One major difficulty I had was with the one non-white character in the play. There is a nurse in this story, based, with no exaggeration, on an actual nurse we had while we were in the hospital. She was a terrible nurse. And my performance, in the early stages, was what I would call accurate, and not some cartoon. But it was apparent that she was of a different race, and that made people uncomfortable, and I didn’t blame them when they told me. So I changed her, the way she said things, the way her voice sounds – I didn’t want anyone to misunderstand what I was trying to say. And though I do not have a problem with altering certain aspects of the story to make them fit into a coherent tale, that bothers me. Because it doesn’t sound like her.

One of the pluses of a solo performance, especially this one, is that it is not at a "remove." I think it would feel stranger to watch people tell this story, with me standing outside of it. The audience knows it’s me, and I believe that makes it easier to watch, and not harder.

As for your last question, it was strange performing it last year in Minnesota. I was used to having a large number of people who knew me or knew who I was when performing it in Cleveland. In Minneapolis this was not the case at all, and when their reactions were muted (a lot of the show is humorous – but no one laughed) I was distressed … until a local pointed out the whole polite Minnesotan thing. You know, they don’t laugh at anyone else’s misfortune. I don’t know how accurate that is, but it put me at ease a little.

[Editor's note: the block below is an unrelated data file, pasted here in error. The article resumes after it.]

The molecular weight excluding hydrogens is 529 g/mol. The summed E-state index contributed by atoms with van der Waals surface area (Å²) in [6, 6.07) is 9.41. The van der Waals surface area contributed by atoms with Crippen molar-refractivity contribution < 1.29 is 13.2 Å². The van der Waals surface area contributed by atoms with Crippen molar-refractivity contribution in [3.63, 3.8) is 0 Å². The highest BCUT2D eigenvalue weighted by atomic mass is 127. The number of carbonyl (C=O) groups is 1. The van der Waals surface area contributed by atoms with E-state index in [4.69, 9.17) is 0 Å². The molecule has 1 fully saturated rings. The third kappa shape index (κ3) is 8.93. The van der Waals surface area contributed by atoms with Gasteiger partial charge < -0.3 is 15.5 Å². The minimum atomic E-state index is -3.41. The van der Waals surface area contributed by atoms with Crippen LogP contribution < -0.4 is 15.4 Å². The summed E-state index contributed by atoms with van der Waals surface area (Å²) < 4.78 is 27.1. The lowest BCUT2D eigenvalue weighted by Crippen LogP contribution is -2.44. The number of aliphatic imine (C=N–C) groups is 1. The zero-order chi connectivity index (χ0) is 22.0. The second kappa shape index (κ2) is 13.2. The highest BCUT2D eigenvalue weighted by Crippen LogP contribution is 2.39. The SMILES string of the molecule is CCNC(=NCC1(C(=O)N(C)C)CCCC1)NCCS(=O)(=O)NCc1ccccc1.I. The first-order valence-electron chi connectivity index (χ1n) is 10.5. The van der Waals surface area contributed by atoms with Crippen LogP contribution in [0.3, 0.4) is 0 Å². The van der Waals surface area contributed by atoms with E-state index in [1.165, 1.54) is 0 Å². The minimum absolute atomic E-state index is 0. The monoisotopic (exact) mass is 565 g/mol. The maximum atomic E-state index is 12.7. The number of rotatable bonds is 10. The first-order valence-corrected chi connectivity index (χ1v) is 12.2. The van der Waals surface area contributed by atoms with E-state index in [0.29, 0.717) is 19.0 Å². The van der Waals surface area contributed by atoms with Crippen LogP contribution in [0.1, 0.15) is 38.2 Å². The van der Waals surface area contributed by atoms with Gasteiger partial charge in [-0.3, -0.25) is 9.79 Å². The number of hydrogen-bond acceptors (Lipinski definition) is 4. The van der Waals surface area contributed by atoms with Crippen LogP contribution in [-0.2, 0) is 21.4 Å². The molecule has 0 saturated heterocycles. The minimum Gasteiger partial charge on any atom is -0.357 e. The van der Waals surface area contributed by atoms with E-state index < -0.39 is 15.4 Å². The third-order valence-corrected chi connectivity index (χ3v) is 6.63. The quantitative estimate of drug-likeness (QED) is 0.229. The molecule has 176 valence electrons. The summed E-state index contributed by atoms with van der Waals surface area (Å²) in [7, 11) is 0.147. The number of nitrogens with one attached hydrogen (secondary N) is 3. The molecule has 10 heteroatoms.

The fact is, in spite of its subject matter, I am always delighted to perform this show. And bringing it to New York, and not only because of its origins, is particularly special to me. Toni has such a connection to this city. When we began dating she still lived there, and we return often. And the city played an important part in our journey out of grief. The scene I mentioned where I have a conversation with my brother takes place at the Cloisters.

It will be a hard sell, it always is. Who wants to see a show about stillbirth? But I have always received such a strong, positive response from my audience – my company and I just need to hit the street early and talk folks into our show like everyone else.

I hope my answers are helpful to you, and I would be happy to read your article if that is all right. And feel free to ask any other questions if you need to.

Best wishes,